Meet 2021 Annual Photo Contest Winner: Emma Jagoz
Updated: Jan 15
Farmer Emma and her 9 year old daughter Anisa are digging in the soil to check on their potato crop! They grow over 12 varieties of specialty potatoes, including purple, red, yellow and white potatoes as well as fingerlings!
This past summer, we held our annual EcoWomen Photo Contest in honor of Earth Day. Thank you all who participated and submitted photos. We were thrilled to receive so many stunning submissions that highlight your visual stories about women, the environment, and the DC community. Congrats to one of our winner Emma! The questionnaire below introduces her personal story to share.
1. Where are you originally from and what city/state do you live in?
I’m from Cockeysville, Maryland and now live and farm in Woodsboro, Maryland in Frederick County.
2. How did you find out about DC Ecowomen?
I went to school at the University of Maryland in College Park and majored in American Studies and Women’s Studies. I found out about DC Ecowomen a few years after I graduated when I was seeking work in DC.
3. What aspect/part of the environment are you most passionate about?
I’m most passionate about land use in the Chesapeake Bay watershed. I know that we can greatly improve the health of the largest estuary in the US by being better stewards of the land, and to me that means – growing more perennials, no longer spraying grass & growing less of it, decreasing pesticide and herbicide use among homeowners and farmers, encouraging biodiversity by growing more than just corn and soy, giving land back to Indigenous peoples and BIPOC farmers, supporting regenerative and organic farmers, preserving woods and waterways.
4. What (do you believe) is our biggest environmental problem today?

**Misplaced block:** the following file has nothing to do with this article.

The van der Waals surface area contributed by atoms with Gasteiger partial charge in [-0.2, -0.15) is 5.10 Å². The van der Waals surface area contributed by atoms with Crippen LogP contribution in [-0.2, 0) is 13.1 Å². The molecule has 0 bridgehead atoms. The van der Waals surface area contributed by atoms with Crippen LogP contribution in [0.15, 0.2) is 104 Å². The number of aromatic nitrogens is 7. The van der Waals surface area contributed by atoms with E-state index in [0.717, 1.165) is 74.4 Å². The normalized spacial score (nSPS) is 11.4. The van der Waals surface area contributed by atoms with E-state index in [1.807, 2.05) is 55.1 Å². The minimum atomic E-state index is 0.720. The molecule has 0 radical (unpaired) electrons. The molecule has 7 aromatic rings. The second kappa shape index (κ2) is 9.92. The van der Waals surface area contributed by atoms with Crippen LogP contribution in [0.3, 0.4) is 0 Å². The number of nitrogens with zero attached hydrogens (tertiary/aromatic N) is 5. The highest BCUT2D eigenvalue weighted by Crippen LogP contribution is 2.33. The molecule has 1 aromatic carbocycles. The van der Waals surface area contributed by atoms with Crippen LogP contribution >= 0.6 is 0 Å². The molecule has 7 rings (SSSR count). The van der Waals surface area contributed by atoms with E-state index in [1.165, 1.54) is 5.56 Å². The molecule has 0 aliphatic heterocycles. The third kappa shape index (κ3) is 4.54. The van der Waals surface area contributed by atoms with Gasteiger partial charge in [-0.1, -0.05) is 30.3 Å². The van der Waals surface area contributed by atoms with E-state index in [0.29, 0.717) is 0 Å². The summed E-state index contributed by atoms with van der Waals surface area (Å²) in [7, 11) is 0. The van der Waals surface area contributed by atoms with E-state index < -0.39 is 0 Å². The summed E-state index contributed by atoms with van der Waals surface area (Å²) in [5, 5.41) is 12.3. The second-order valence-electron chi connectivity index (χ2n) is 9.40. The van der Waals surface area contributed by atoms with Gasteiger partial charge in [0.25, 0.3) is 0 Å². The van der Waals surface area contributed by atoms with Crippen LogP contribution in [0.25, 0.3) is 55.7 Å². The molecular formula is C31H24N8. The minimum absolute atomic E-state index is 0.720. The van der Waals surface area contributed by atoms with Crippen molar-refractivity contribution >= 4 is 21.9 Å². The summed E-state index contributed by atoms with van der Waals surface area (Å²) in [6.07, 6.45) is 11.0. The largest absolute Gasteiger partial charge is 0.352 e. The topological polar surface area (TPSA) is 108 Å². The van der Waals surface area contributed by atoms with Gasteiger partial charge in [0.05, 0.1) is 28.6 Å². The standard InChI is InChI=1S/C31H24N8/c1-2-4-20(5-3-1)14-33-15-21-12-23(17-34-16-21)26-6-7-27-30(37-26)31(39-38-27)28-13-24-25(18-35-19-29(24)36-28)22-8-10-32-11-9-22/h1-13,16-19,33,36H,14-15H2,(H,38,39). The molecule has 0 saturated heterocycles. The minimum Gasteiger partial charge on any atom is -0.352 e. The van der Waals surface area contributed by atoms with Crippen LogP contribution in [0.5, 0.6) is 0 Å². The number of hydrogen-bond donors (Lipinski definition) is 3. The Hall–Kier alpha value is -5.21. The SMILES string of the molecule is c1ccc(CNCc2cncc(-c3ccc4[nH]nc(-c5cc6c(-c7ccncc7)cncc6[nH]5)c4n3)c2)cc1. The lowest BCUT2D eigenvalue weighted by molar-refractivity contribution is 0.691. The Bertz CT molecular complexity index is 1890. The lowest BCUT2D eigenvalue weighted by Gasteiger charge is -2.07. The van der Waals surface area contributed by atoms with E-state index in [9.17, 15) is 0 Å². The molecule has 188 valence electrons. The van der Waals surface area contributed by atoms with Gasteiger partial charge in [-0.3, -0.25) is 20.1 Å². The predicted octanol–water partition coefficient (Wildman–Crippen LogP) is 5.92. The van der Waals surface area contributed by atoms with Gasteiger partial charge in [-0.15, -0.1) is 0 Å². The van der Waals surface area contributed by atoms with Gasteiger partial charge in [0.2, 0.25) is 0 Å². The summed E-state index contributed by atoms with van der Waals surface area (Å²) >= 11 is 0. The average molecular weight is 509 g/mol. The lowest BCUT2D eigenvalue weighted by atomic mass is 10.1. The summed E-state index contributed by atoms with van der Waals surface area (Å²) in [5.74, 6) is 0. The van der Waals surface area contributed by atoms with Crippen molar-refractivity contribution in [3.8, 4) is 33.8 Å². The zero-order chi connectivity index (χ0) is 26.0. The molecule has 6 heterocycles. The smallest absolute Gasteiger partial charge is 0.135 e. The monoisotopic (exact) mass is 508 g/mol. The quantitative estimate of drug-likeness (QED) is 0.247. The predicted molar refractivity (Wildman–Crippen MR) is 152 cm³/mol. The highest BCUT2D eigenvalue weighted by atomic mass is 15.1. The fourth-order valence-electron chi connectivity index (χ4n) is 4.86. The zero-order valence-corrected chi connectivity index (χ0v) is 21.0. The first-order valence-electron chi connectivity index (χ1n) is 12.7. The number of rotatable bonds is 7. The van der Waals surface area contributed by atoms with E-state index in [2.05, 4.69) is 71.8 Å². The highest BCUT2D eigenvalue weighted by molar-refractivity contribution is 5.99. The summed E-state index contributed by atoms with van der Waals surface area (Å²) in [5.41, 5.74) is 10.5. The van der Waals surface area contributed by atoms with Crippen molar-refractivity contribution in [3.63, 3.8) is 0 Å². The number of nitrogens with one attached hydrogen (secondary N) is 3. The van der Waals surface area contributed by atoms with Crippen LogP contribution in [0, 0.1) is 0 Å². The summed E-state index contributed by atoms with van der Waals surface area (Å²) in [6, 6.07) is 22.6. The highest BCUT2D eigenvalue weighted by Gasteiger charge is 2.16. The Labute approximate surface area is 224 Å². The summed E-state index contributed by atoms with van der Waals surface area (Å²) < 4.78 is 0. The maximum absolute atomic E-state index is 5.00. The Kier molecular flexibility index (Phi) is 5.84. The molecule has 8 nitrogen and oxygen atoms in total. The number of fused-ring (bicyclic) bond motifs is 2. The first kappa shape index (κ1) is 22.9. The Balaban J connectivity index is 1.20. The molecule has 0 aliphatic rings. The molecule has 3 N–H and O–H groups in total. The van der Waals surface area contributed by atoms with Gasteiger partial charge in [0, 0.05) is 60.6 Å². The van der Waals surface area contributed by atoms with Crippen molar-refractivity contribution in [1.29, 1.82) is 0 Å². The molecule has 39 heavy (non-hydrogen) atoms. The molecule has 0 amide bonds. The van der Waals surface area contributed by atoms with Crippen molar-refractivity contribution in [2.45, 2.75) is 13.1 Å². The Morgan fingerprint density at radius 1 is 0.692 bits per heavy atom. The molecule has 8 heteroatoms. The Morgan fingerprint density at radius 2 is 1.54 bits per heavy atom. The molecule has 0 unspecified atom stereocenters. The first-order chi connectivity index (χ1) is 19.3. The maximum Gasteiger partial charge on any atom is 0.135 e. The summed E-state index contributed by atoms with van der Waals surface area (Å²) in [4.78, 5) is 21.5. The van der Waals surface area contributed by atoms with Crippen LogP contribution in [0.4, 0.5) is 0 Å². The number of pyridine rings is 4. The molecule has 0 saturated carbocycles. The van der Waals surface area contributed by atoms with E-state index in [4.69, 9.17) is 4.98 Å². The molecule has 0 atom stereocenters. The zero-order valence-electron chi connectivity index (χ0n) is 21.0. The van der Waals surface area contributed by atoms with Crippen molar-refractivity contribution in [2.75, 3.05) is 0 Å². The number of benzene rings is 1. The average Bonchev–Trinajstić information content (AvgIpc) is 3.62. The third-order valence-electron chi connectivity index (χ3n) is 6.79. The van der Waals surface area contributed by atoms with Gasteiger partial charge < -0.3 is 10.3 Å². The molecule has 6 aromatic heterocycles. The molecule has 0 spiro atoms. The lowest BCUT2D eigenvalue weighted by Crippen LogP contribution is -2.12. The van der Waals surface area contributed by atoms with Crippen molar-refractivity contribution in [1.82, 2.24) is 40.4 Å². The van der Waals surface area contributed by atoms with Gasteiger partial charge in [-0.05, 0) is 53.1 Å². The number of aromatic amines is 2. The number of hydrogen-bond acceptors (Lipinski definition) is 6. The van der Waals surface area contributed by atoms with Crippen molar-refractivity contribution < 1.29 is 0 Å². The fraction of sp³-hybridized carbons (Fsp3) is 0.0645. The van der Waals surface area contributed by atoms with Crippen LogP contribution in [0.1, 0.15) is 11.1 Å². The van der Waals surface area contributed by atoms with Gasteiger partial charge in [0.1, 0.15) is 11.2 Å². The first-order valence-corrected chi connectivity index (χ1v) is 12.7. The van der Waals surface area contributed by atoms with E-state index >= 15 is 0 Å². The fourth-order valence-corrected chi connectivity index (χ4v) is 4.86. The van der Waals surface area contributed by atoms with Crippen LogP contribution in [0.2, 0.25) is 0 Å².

I believe that poor land management combined with poor eating habits/choices and the total loss of connection with our food nationwide is a huge environmental problem. We can tackle this one meal at a time by connecting with the farmers who grow our food and shorten the chain of our food. By eating local and organic food, we’re supporting soil organic matter, our community members and their labor AND our own personal health. By eating local and organic, we’re refusing food grown in monocultures + CAFOS (Concentrated Animal Feeding Operations) that have not been grown responsibly and then have been shipped across the country or world sometimes several times over before getting to our plate — and making us sick anyway. Poor land management and our broken food systems are major environmental problems we can each do something about with every single meal we eat.
5. What place/country/city have you traveled to with the best aesthetic view of the environment and would recommend to others?
Since it can be difficult or impossible to travel far in the world today, I’ll recommend a close place that I love: Old Rag Mountain in Sperryville, Virginia. It is a part of the Blue Ridge Mountains and has the most fun rock scrambles to hike up and brings you to a stunning exposed summit. Fall is my favorite time of year to climb up it when you are surrounded by exceptional fall foliage and crisp cool air.
6. What is your favorite activity in your spare time?
I love to kayak on the Monocacy River here in Frederick County. The river is beautiful and is home to a huge diversity of wildlife that is a joy to paddle alongside.